Green bonds can also be a vehicle to channel financing into infrastructure projects in China and other Asian countries. The China-led establishment of the Asian Infrastructure Investment Bank (AIIB) is also expected to have a significant role to play in the Asian carbon finance space. For example, the AIIB’s Environmental and Social Framework includes a statement in support of “investments promoting greenhouse gas emission- neutral and climateresilient infrastructure, including actions for reducing emissions, climate-proofing and promotion of renewable energy” and is expected to be a driver for standardisation of green-financing concepts in the region.
Historically, financing for infrastructure projects has been done through bank debt. With the effect of Basel III beginning to bite on regional banks, the need to finance projects via the debt capital markets is being further recognised. This is leading to recognition that it is likely to be cheaper to fund debt though the capital markets in China than in the bank markets. The ability to issue longer-term debt via bonds is also important for green projects as it reduces the maturity mismatch between project development timelines and borrowing timelines.
Recent events such as the decision to add the Renmimbi to the International Monetary Fund’s Special Drawing Rights (SDR) basket as well as the PBoC announcement11 inviting a wide range of foreign entities (including commercial banks, insurance companies, securities companies, funds, asset managers, pension funds, charity funds and endowment funds) to directly participate in the domestic interbank bond (IBB) market without any quota restrictions, could create significant opportunities for the green bond market growth in China.
This will open up the world’s third largest bond market to a much wider pool of overseas investors. In the past, only a limited group of RMB qualified foreign institutional investors (RQFIIs)12 could participate in the IBB markets and, even then, with a quota limitation. It is notable that it is demand from asset managers that has led the growth in green bonds outside China. Therefore, increasing the ease of access to the IBB market for pension funds, investment banks and asset managers without any quota restrictions can only be a boon to green bond investors. After all, the RMB remains the highest yielding currency in the SDR basket of currencies at present and therefore, investment into the domestic bond market is no longer just an f/x play but also a yield play. With the cheaper cost of funding offshore no longer available as the driver for CNH bond issuances, the likelihood is that fewer issuances will occur in the overseas market, at least for now.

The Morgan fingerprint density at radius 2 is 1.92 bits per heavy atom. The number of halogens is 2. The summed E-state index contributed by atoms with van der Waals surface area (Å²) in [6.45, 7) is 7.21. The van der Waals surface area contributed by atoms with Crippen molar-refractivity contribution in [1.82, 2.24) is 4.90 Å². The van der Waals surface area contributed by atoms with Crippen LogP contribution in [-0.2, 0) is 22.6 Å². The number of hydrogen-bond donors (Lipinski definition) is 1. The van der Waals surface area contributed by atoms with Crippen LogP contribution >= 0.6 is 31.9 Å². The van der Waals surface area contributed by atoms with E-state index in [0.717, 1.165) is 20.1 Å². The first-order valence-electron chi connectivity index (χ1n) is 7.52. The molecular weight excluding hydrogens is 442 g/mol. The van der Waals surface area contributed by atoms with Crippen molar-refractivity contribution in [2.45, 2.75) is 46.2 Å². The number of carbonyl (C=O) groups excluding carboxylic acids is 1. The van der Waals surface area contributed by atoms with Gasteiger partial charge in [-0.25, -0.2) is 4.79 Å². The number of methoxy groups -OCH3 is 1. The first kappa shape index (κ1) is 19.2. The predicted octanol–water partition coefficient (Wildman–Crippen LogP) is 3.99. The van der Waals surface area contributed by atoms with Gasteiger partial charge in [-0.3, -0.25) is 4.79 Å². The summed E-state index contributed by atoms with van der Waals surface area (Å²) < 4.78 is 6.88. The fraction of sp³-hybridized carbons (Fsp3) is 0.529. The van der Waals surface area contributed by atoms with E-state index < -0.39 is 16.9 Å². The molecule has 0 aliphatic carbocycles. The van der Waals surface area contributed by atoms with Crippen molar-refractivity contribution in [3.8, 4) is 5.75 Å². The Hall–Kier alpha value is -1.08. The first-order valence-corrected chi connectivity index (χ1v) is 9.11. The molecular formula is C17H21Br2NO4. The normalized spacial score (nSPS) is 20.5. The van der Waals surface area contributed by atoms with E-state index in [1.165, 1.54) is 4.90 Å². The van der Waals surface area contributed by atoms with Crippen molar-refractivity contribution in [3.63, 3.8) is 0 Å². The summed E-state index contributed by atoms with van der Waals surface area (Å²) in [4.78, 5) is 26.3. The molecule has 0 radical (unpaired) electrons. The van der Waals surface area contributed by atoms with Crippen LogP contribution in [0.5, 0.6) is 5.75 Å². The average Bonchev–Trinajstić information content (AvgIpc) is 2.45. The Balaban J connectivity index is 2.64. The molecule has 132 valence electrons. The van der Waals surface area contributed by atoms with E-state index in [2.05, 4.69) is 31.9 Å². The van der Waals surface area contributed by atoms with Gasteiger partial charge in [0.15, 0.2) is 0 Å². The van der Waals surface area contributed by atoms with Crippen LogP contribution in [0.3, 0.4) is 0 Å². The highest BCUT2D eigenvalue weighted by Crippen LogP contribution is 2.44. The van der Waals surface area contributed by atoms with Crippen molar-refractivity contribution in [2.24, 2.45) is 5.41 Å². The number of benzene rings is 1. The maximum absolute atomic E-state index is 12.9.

What To Watch Out For?
It is very easy to be lured by the size and scale of the green bond issuances in China. It is worth bearing in mind that many of the traditional bond issuers in China are state-owned entities or corporate entities with very close ties to the state. This raises concern about the size of China’s domestic debt market and the increased recent awareness of its default rate.
In the past there has been an expectation on an implicit state guarantee for the debt obligations of many of the Chinese bond issuers. However, with at least seven companies reneging on bond obligations in just the first quarter of 2016, investors wishing to hold green bonds should not just look at the yield on the bond but also consider the issuer and its likely ability to service the debt. Although the PBoC’s green bond rules require the proceeds of the issuance to be held separately for specific green investment use, they also allow for the funds to be invested in other money market instruments and other green bonds pending the fund proceeds being put to their prescribed use. Therefore, in a default of the issuer, the undisbursed proceeds may also be lost to other creditors of the issuer.
In terms of the various green bond guidance issued by the various regulators, not only are the standards different from international standards but there are also subtle differences in the standards of those that have been published by one Chinese bond market regulator to another. This will impact on the additional due diligence required by investors into Chinese green bonds.
Finally, although reporting on the use of proceeds is a feature of PBoC’s Green Bond Guidelines, it is too early to tell whether the reporting will be sufficiently robust or if the information received following annual audits will lead to action by the relevant regulator. If active supervision does not come hand in hand with regulation of the green bonds market, it will give the impression that raising the funds is more important than ensuring their prescribed use in the context of China’s green reforms.